Referring to FIG. 30 and 31, a fan 181 is provided to cool heaters 46, 48 and 50 which are not in contact with a book 166. Since the books 166 to be bound may vary in size and length, a portion of the heaters are usually not in contact to the thermal mass of the book 166. In this situation the heaters, being of relatively small thermal mass, can overheat in the areas that are not in contact with the book 166. The fan 181 is employed to circulate and direct air indicated by arrows 182 onto the exposed areas of the heaters by means of vents 186 which are positioned along the clamping surface of the platen 18. Vents 186 are covered by the book 166 and exposed at the point where the book 166 ends thereby allowing the air 182 to flow out of the vents 186 where needed to cool the exposed areas of the heaters.
Referring now to FIGS. 32 and 33, a drawer 188 is provided to serve two functions. The primary function is to store binding tapes in a convenient location under apparatus 10. Included in the drawer 188 is a wedge 190 and scale 192. The book 166 may be inserted into the wedge 190 to determine the size of the binding tape to use indicated by the scale 192. This is possible since four size thickness's of tapes (A, B, C & D) are used to cover the range of documents from three-pages (size A) to 300-pages (size D).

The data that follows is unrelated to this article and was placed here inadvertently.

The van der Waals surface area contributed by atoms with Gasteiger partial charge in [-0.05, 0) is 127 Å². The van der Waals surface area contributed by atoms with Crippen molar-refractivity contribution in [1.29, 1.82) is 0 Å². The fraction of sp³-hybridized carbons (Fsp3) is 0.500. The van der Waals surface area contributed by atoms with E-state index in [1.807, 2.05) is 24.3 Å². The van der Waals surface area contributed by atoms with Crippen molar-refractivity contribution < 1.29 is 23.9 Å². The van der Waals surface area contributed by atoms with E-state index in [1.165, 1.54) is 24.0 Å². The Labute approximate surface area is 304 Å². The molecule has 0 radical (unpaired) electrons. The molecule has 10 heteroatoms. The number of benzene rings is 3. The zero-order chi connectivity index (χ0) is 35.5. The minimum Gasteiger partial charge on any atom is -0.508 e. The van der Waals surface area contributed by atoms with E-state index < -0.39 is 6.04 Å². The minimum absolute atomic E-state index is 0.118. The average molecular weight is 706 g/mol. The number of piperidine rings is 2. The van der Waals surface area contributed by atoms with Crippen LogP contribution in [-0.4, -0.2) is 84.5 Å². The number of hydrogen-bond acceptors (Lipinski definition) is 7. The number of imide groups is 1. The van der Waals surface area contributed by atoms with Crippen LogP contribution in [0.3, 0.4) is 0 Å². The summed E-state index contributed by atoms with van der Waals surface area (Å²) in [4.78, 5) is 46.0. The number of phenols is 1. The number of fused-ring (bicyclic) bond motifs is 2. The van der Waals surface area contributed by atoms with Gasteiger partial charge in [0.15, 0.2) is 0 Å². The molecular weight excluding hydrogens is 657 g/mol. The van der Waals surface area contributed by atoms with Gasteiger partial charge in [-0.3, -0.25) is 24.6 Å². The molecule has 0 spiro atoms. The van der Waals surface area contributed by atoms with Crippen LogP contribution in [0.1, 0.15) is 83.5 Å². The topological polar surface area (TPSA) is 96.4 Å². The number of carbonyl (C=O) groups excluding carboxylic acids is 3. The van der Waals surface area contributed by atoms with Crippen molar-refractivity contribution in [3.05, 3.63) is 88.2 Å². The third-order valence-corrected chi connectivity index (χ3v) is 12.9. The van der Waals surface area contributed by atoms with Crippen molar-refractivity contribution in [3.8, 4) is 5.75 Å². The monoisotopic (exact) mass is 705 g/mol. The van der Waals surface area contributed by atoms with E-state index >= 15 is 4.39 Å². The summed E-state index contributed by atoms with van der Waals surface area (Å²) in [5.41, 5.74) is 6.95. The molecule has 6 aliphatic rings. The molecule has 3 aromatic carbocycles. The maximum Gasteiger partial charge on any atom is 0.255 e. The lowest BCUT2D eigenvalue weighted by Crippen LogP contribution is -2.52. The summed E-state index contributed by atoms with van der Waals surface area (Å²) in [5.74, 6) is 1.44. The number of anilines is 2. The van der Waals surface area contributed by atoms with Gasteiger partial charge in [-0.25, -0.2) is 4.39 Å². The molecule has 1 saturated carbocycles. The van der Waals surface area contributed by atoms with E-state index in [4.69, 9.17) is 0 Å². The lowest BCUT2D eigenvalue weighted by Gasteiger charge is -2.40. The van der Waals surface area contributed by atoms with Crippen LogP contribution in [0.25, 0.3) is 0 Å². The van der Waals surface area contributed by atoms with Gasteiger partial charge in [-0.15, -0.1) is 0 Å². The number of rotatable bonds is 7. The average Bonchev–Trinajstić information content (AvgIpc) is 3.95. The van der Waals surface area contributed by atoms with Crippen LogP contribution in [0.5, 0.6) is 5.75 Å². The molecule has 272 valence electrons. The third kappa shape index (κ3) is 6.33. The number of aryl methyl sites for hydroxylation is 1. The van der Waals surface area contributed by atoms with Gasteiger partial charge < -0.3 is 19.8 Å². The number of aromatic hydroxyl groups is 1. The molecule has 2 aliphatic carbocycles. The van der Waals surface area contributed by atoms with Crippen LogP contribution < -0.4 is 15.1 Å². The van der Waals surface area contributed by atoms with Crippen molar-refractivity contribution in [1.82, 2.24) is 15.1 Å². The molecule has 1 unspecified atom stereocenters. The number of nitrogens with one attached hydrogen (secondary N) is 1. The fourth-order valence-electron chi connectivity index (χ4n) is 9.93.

The circuit schematic for the controller used in apparatus 10 is shown in FIG. 35 and comprises three microprocessor controlled thermostats that control the temperature of three strip heaters 46, 48 and 50.
The power of the platen heater 48 is controlled by triac Q4. Because Q4 is a highside switch, the control signal is level shifted by optoisolator ISO1, which is turned on from the microprocessor U2 (Motorola Model No. MC68HC705J1A) by transistor Q1. This same control circuit is replicated for the bender heater 50 with elements Q5, ISO2, and Q2 and for the spine heater 46 with elements Q6, ISO3 and Q3.